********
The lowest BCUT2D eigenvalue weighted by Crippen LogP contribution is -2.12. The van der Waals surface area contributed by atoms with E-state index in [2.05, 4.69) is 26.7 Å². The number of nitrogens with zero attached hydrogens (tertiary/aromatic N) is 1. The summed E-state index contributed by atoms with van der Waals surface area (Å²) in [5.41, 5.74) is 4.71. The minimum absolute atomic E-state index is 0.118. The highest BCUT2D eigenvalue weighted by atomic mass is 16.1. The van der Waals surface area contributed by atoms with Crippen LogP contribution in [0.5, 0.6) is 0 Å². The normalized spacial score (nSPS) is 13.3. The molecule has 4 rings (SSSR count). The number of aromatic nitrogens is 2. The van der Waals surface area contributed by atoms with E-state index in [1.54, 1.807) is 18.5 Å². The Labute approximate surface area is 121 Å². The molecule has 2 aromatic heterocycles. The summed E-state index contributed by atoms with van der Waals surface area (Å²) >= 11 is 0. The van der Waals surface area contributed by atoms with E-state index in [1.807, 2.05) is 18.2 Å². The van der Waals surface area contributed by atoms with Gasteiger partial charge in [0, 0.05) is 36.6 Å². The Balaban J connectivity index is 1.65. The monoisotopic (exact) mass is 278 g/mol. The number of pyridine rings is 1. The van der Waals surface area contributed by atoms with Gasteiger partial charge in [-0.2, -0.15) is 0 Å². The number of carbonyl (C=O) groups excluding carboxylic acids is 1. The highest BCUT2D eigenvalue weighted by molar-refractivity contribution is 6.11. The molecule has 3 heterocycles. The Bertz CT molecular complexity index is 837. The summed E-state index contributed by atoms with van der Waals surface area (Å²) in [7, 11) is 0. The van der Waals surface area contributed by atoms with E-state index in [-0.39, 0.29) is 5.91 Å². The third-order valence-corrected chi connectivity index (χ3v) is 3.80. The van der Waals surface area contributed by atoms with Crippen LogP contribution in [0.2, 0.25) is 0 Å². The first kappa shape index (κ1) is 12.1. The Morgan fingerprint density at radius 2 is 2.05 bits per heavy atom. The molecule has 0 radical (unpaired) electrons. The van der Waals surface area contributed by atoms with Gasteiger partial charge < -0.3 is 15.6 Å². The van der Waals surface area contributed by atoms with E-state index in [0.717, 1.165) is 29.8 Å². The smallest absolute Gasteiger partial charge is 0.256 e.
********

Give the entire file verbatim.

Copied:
The lowest BCUT2D eigenvalue weighted by Crippen LogP contribution is -2.12. The van der Waals surface area contributed by atoms with E-state index in [2.05, 4.69) is 26.7 Å². The number of nitrogens with zero attached hydrogens (tertiary/aromatic N) is 1. The summed E-state index contributed by atoms with van der Waals surface area (Å²) in [5.41, 5.74) is 4.71. The minimum absolute atomic E-state index is 0.118. The highest BCUT2D eigenvalue weighted by atomic mass is 16.1. The van der Waals surface area contributed by atoms with Crippen LogP contribution in [0.5, 0.6) is 0 Å². The normalized spacial score (nSPS) is 13.3. The molecule has 4 rings (SSSR count). The number of aromatic nitrogens is 2. The van der Waals surface area contributed by atoms with E-state index in [1.54, 1.807) is 18.5 Å². The Labute approximate surface area is 121 Å². The molecule has 2 aromatic heterocycles. The summed E-state index contributed by atoms with van der Waals surface area (Å²) >= 11 is 0. The van der Waals surface area contributed by atoms with E-state index in [1.807, 2.05) is 18.2 Å². The van der Waals surface area contributed by atoms with Gasteiger partial charge in [0, 0.05) is 36.6 Å². The Balaban J connectivity index is 1.65. The monoisotopic (exact) mass is 278 g/mol. The number of pyridine rings is 1. The van der Waals surface area contributed by atoms with Gasteiger partial charge in [-0.2, -0.15) is 0 Å². The number of carbonyl (C=O) groups excluding carboxylic acids is 1. The highest BCUT2D eigenvalue weighted by molar-refractivity contribution is 6.11. The molecule has 3 heterocycles. The Bertz CT molecular complexity index is 837. The summed E-state index contributed by atoms with van der Waals surface area (Å²) in [7, 11) is 0. The van der Waals surface area contributed by atoms with E-state index in [-0.39, 0.29) is 5.91 Å². The third-order valence-corrected chi connectivity index (χ3v) is 3.80. The van der Waals surface area contributed by atoms with Crippen LogP contribution in [0.2, 0.25) is 0 Å². The first kappa shape index (κ1) is 12.1. The Morgan fingerprint density at radius 2 is 2.05 bits per heavy atom. The molecule has 0 radical (unpaired) electrons. The van der Waals surface area contributed by atoms with Gasteiger partial charge < -0.3 is 15.6 Å². The van der Waals surface area contributed by atoms with E-state index in [0.717, 1.165) is 29.8 Å². The smallest absolute Gasteiger partial charge is 0.256 e.